Space is a central topic in cultural and narrative theory today, although in most cases theory assumes Newtonian absolute space. However, the idea of a universal homogeneous space is now obsolete. Black holes, multiple dimensions, quantum entanglement, and spatio-temporal distortions of relativity have passed into culture at large. This book examines whether narrative can be used to represent these "impossible" spaces.
Impossible topologies abound in ancient mythologies, from the Australian Aborigines’ "dream-time" to the multiple-layer universe of the Sumerians. More recently, from Alice’s adventures in Wonderland to contemporary science fiction’s obsession with black holes and quantum paradoxes, counter-intuitive spaces are a prominent feature of modern and postmodern narrative. With the rise and popularization of science fiction, the inventiveness and variety of impossible narrative spaces explodes. The author analyses the narrative techniques used to represent such spaces alongside their cultural significance. Each chapter connects narrative deformation of space with historical problematic of time, and demonstrates the cognitive and perceptual primacy of narrative in representing, imagining and apprehending new forms of space and time.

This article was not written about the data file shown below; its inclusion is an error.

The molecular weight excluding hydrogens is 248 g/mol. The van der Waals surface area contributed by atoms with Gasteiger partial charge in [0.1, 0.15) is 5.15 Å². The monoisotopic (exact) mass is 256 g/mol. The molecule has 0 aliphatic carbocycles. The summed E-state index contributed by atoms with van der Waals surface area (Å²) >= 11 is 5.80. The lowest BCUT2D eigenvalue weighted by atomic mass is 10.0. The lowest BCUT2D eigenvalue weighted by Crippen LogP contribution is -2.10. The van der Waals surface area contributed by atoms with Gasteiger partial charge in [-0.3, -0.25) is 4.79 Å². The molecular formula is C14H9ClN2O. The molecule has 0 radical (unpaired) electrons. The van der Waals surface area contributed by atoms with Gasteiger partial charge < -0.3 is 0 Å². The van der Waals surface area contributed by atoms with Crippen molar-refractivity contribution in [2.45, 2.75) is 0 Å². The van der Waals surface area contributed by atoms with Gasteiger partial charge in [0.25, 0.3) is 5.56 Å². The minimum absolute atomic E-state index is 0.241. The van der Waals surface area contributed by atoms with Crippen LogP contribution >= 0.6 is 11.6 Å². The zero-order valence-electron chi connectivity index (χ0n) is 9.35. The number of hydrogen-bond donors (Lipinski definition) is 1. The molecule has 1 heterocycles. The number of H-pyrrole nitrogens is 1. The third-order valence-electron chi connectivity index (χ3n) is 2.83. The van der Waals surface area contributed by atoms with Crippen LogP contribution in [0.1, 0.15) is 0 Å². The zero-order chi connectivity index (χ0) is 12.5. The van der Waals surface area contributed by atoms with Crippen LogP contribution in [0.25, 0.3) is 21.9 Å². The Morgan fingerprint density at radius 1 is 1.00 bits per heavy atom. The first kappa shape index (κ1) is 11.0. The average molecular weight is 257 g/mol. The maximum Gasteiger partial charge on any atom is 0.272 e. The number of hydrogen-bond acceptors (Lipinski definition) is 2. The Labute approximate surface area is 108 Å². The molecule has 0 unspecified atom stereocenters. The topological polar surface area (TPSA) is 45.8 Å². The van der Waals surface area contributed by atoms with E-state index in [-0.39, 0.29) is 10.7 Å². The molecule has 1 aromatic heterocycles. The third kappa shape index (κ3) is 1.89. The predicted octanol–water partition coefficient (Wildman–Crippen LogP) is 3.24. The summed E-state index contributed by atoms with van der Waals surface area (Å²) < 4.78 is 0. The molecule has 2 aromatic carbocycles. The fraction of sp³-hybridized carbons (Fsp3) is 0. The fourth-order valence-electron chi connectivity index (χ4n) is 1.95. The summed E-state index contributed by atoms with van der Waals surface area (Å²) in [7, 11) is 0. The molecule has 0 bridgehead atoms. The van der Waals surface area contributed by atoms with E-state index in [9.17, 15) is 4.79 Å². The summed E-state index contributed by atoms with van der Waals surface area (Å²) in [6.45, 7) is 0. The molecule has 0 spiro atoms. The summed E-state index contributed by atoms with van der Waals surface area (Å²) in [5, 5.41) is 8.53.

This book offers a comprehensive analysis of the connection between narratology, cultural theory, science fiction, and studies of place.
Introduction I: Space Introduction II: Time 1. Layering; Or the City of Two Tales 2. Flickering; Or Ghosts of Space 3. Embedding; Or the Pocket Universe 4. Wormholing; Or the Darkness Within 5. Sidestepping; Or Dimensions of Divinity 6. Collapsing; Or Urban Black Holes Postscript: "A King of Infinite Space"
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